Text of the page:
Review: "Delphine is a morbid interpretation of the symbology of fairy tales resounding with echoes of unrequited love and abandonment. This is perhaps Sala’s darkest and most intricate story ever – impressive in its nuance and ever shifting emotions. One can only hope that it is not ignored." – Ng Suat Tong, The Comics Journal

Review: At The Hooded Utilitarian (a TCJ.com-hosted blog), reviewer Kinukitty kicks off a critical roundtable on Daniel Clowes's Ghost World on a contrarian note

Plug: "Just got Strange Suspense: The Steve Ditko Archives Vol 1. Faaaaantastic! ... Raw and grotesque and beautifully drawn and presented." – Dave Gibbons (via consecutive Twitter posts)

Plug: Los Angeles Magazine highlights Conceptual Realism by Robert Williams and Sublife Vol. 2 by John Pham in their monthly roundup of books of local interest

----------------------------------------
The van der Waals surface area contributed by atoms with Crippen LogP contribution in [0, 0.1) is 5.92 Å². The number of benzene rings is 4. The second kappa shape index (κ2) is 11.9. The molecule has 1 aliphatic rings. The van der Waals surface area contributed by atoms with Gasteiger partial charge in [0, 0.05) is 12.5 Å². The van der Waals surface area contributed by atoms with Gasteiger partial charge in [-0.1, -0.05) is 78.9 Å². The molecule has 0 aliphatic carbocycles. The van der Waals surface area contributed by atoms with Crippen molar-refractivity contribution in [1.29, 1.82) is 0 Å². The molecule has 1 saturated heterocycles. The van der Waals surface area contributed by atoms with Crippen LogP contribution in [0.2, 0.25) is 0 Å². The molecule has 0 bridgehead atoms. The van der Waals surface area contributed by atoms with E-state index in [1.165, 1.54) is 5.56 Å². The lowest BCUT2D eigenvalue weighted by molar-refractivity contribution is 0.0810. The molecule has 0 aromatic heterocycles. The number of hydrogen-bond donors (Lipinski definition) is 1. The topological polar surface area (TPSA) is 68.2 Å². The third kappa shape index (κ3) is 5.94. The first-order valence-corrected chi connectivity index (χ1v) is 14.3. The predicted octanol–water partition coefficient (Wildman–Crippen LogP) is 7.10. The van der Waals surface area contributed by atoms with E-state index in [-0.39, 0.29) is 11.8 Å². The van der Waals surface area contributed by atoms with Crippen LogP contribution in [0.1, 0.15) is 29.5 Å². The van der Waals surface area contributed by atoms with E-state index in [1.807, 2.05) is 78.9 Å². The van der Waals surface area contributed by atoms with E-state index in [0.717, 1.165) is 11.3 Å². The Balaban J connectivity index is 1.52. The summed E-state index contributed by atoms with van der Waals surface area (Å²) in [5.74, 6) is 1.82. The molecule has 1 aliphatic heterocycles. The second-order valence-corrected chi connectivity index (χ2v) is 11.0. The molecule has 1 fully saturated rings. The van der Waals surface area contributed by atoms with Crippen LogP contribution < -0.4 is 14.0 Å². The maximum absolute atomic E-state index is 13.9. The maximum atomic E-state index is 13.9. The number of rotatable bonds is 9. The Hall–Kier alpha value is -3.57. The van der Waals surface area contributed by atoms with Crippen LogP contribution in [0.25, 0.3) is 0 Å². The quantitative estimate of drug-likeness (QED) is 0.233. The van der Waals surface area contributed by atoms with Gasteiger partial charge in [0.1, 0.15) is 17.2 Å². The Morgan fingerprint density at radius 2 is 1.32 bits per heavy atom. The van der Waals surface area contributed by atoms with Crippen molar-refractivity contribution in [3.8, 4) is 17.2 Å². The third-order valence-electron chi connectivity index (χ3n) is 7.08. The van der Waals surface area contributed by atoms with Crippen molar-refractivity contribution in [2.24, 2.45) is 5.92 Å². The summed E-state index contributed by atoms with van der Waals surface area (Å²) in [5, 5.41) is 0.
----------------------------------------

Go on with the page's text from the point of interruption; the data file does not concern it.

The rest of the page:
Plug: Mike Sterling presents a brilliant panel from Popeye Vol. 4 and declares re: the book "Comics don't get much better than this."

Plug: Alison Nastasi of Horror Squad calls Portable Grindhouse: The Lost Art of the VHS Box "a tasty opus" and plugs last weekend's Fantagraphics Bookstore events

Plug: Boing Boing "Boing Boings" the Femke Hiemstra exhibit at Roq la Rue

Events: The Seattle Times' Christy Karras talks to participants in yesterday's Portable Grindhouse panel discussion at Fantagraphics Bookstore and makes the case for Seattle as Zombie City U.S.A.

Analysis: Hypergeek crunches direct market sales data and declares Strange Suspense: The Steve Ditko Archives Vol. 1 the top small-press trade for November 2009, with Pim & Francie by Al Columbia ranking at #12

Interview: From TCJ.com: "Every weekday from now until December 25, we’ll be posting a conversation between cartoonists from The Comics Journal #300, complete and online! In today’s installment, it’s a chat between L’Association publisher Jean-Christophe Menu and Kramers Ergot publisher Sammy Harkham."